Frequent listeners of Comedy Bang Bang know that host Scott Aukerman is a big fan of Andy Samberg’s comedy group The Lonely Island, so the host is more effusive in his praise of, and more interested in a straightforward interview with, his guest than usual. Samberg is a good fit for Comedy Bang Bang’s “yes and” ethos, and he needs to be when Adam Pally’s character—as Aukerman’s weed guy, Bro—gets off to a slow start. Maybe that’s the problem with a spaced-out character, but Pally gets more engaged (and funnier) as time goes on. The trio decides to order pizza, Aukerman insists Samberg call and say his name, but his fame is lost on the guy taking the order. As a quasi-prank call, it’s completely ineffective, but in that funny, anticlimactic way that suits Comedy Bang Bang’s style. Also, if you like plane breaks, this is the episode for you.

Culture Gabfest: “Summer Strut” Edition
Everything’s coming up Metcalf on this week’s Culture Gabfest. First, the host becomes guest on a segment that finds Stephen Metcalf talking about his heavily trafficked 5,000-word disquisition on Robert Nozick, the libertarian philosopher who wound up having second thoughts after seeing it in action during the Reagan years. Then Christopher Hitchens put into righteously caustic words the annoyance Metcalf had expressed about David Mamet’s right-wing convention. And finally, on a show full of amusingly tortured metaphors, Metcalf says this about the results of Julia Turner’s crowd-sourced mixlist of “summer strut” songs: “It’d be like if you held an Amish barn-raising and realized you’d built a multicultural center cum cathouse.” (Turner, not missing a beat: “Steve, that was going to be my metaphor.”) Elsewhere, the gang sorts through the thicket of haphazardly organized information that makes up the new documentary Page One: A Year Inside The New York Times, and struts along to a pleasing (and random) assortment of reader-endorsed summer music.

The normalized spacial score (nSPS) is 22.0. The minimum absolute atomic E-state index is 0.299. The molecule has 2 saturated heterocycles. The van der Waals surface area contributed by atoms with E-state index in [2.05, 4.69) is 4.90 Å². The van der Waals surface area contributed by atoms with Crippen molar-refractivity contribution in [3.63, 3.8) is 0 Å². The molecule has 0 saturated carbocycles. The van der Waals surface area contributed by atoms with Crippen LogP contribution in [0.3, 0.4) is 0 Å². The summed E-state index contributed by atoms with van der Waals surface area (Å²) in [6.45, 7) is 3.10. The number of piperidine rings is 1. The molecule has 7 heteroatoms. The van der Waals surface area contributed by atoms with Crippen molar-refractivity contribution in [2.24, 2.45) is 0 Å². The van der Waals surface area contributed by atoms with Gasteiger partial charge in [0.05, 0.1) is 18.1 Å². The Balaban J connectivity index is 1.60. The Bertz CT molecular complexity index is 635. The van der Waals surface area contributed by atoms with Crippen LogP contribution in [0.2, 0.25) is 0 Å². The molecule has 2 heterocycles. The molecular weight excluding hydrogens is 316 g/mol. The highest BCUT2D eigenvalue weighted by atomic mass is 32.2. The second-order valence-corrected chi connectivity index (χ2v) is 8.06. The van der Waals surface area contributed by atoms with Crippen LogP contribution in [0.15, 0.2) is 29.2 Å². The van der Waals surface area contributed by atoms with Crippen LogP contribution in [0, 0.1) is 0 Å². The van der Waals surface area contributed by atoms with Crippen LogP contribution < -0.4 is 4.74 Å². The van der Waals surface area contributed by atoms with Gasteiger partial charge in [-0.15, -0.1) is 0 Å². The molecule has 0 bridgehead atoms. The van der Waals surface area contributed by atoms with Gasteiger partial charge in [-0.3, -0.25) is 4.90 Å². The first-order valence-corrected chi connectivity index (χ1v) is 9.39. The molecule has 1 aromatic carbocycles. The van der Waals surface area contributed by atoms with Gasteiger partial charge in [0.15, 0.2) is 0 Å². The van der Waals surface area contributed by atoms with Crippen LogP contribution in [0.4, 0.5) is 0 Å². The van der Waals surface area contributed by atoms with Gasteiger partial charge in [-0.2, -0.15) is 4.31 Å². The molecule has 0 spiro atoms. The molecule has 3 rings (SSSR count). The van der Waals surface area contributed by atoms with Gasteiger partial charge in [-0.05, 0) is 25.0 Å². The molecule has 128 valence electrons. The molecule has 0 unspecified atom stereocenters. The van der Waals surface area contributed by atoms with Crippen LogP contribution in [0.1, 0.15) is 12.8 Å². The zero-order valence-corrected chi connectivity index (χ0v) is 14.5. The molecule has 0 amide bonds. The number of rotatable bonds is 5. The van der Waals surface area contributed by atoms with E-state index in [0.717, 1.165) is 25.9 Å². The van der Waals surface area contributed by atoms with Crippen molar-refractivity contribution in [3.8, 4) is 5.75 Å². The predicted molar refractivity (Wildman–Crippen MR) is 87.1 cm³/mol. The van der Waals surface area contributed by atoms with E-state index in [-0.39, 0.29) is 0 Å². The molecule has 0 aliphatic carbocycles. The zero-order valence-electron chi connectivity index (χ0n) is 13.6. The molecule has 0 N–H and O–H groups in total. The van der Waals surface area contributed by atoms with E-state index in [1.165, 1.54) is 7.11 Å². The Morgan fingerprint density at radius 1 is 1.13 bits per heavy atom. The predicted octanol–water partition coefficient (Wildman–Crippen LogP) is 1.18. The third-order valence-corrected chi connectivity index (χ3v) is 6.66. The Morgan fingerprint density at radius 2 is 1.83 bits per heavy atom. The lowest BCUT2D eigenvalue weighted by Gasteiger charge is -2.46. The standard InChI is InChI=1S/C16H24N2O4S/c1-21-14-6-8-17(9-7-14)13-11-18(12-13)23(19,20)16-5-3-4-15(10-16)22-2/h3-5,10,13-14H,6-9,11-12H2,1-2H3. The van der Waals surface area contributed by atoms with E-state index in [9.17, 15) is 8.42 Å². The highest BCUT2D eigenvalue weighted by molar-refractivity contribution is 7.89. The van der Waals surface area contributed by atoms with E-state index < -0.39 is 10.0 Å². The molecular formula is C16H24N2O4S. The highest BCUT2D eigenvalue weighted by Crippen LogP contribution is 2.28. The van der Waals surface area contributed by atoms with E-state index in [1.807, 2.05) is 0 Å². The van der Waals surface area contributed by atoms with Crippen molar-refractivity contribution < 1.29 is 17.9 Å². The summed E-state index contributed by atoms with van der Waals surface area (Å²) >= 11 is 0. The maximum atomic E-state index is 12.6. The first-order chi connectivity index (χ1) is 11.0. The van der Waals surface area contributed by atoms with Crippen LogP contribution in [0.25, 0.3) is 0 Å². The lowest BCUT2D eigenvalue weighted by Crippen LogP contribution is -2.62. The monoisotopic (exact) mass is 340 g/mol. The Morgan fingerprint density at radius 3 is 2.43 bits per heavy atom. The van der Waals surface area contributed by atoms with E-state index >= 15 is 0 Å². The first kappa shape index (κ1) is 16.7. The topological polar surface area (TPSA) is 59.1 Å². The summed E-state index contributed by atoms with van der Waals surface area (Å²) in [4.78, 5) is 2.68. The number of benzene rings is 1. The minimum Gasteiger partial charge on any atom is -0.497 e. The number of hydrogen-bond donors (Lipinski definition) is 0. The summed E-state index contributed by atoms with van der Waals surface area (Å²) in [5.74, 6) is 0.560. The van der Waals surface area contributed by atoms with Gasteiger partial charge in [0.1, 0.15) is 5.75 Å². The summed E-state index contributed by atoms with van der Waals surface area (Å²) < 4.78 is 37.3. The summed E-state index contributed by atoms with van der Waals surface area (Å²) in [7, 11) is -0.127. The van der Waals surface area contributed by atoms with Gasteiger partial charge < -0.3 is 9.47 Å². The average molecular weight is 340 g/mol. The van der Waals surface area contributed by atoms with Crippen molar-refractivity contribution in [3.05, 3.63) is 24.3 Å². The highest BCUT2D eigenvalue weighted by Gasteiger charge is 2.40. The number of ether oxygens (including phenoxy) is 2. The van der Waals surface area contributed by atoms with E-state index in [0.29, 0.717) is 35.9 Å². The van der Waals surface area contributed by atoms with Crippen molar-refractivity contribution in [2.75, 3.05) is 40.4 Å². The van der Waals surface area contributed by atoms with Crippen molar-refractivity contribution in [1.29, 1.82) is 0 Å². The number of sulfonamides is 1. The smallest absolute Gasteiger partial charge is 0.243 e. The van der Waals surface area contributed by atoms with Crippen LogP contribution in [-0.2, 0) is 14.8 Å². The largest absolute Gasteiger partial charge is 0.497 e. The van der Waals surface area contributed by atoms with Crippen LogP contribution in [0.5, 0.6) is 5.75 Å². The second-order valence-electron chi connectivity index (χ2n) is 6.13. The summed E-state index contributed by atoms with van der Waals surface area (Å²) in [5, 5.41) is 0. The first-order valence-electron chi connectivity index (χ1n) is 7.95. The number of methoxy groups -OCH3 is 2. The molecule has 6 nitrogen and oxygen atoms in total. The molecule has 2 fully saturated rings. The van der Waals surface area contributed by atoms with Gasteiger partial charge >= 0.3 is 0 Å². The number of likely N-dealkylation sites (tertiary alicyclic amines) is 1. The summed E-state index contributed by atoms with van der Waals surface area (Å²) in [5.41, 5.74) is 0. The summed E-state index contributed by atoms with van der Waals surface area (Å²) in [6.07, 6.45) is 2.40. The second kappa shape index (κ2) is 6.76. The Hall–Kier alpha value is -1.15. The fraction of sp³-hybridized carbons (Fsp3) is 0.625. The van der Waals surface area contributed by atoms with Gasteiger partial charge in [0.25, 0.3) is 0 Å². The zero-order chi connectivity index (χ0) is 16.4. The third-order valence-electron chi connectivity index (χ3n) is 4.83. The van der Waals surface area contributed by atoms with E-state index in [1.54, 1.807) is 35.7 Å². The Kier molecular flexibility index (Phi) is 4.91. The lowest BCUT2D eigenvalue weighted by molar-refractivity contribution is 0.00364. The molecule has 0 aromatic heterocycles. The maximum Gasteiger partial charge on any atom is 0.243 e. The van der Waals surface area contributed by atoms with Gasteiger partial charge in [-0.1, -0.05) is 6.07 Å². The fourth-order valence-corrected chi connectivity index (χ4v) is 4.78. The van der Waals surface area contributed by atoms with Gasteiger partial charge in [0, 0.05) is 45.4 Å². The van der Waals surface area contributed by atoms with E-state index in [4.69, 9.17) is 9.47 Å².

Doug Loves Movies: Bill Simmons, Jon Hamm, and Adam Scott
Even with Mad Men in a holding pattern, Jon Hamm apparently has a ton of pent-up goofiness that requires expending. And because Saturday Night Live is on hiatus right now as well, Doug Loves Movies is the lucky recipient of the softer, smartass side of Don Draper. Hamm pairs with fellow DLM heavy-hitter Adam Scott to help welcome first-time guest Bill Simmons with a series of increasingly forced (yet hilarious) athletic metaphors, while Doug Benson tries to steer the conversation toward sports movies and away from dead children. (By the way, the name of one of last week’s shitheads was bleeped because an audience member tricked Benson into insulting a dead 2-year-old.) Hamm’s non-sequiturs stay mostly harmless/un-ghoulish, though—his thought of Little Richard on ice skates won’t leave your head for a while.